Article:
Teenage Hooker Became Killing Machine in Daehakno

(Nam Ki-woong, Korea, 2000)


The Four Tricks of the Hooker

This is a small, trash-art masterpiece, for four reasons.

Firstly, for the sheer, streetwise brilliance of its concept: to cross the rape-revenge cycle (from Lipstick [1976] to Baise-moi [2000]) with RoboCop (1987). Only the little known Eve of Destruction (1991) came close to this master stroke: a schoolgirl hooker (Lee So-woon, always in uniform, naturally) meets her death at the hands of an evil teacher (Kim Dae-tong), is chopped up by a gang and put back together by a lurking scientist, and then returns as an angel of vengeance. It's not subtle – its crowning moment is a giant mechanical gun-phallus shoved in the mouth of the cowering teacher – but it has no desire to be.

Secondly, for its guttersnipe inventiveness. Made with virtually no money or resources, everything (from costumes and techno-assemblages to wide angle lenses and steadicam-type contraptions) was patched together in a merry bricolage by director Nam Ki-woong and his small team. Hilariously, in a barely sixty minute film, the credits run through very slowly backwards at the start – and then forwards at the end. In between, a musical collage blares everything from Gypsy Kings to Massive Attack – always at war with the image.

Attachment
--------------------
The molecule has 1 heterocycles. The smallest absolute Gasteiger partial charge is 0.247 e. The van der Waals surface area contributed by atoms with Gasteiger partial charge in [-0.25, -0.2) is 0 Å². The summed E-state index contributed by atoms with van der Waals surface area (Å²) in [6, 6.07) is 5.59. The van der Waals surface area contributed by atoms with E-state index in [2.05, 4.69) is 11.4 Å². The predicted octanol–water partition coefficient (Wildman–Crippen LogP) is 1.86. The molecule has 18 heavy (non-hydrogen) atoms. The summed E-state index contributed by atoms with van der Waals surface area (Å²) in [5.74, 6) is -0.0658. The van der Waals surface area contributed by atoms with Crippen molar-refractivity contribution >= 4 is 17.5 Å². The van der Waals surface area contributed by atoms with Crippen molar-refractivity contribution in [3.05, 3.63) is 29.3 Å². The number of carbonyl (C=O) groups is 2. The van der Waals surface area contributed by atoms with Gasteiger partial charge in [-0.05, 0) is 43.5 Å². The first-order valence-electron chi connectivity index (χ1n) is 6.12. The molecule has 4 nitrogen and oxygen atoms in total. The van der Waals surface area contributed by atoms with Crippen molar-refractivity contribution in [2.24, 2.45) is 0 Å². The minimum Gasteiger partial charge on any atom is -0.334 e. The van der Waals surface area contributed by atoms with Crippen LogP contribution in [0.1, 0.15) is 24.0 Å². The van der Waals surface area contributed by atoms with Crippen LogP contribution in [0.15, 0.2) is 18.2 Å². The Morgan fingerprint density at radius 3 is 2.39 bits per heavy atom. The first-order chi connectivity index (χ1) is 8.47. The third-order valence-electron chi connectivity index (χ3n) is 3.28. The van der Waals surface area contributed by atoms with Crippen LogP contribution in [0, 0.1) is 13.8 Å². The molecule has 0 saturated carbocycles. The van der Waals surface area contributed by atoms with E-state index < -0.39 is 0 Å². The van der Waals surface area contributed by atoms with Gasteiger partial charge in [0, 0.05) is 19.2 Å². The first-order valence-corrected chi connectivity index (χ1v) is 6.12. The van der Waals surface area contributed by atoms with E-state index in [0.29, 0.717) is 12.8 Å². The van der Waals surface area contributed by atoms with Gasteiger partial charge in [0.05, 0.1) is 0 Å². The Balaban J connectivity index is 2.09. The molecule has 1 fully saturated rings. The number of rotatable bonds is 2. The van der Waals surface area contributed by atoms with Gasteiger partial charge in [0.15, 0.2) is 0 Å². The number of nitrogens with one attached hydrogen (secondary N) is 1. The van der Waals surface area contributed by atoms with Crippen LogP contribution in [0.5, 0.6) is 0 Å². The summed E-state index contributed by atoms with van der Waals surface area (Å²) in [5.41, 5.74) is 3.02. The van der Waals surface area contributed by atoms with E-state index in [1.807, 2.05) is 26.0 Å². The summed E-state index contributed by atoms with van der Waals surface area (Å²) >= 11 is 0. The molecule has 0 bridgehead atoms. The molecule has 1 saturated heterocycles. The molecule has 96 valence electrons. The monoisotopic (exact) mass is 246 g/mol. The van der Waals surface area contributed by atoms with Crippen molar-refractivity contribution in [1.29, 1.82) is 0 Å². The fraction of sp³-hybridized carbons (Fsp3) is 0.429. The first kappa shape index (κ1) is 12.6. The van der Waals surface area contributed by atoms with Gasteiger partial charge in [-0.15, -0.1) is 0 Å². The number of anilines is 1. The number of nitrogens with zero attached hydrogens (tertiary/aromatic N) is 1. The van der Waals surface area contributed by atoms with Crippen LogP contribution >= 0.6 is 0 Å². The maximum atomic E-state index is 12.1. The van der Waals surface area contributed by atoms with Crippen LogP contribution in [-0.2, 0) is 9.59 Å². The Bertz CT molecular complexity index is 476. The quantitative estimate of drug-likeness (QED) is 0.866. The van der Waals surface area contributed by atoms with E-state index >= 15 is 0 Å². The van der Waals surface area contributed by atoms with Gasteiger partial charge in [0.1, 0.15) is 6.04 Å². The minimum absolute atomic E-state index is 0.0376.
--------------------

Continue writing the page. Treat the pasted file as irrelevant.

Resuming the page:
Thirdly, for the truly underground tradition it revives. Teenage Hooker does not really resemble contemporary camp-schlock by John Waters or Gregg Araki. It is closer to the avant-garde funk of Red Grooms, the manic pastiche of George Kuchar, or the punk shock tactics of Jon Moritsugu. Part of this aesthetic is its rough, hit-and-miss texture: some effects are as dexterously staged as in a Sam Raimi Evil Dead movie (the wonderful whip-movements away the girl's gun, along her arm, into her face), others fall flat as a pancake. But the static, draggy moments are as important as the wham-bang ones – and both come together in a splendidly demented dance scene between hooker and teacher.

And fourthly, for its redemption of digital video. Nam's stylisation is brutal but absolutely consistent: faces are grotesque masks, light is souped up to blinding levels, the contours of every space are distorted, primary colours reach maximum, lurid intensity. The end result is strangely lyrical and poetic: amid all the grungy noise, posturing, violent sex and sexual violence, one remembers the bleached close-up of the girl, immortalising her one night of true love.

© Adrian Martin October 2001

Film Critic: Adrian Martin
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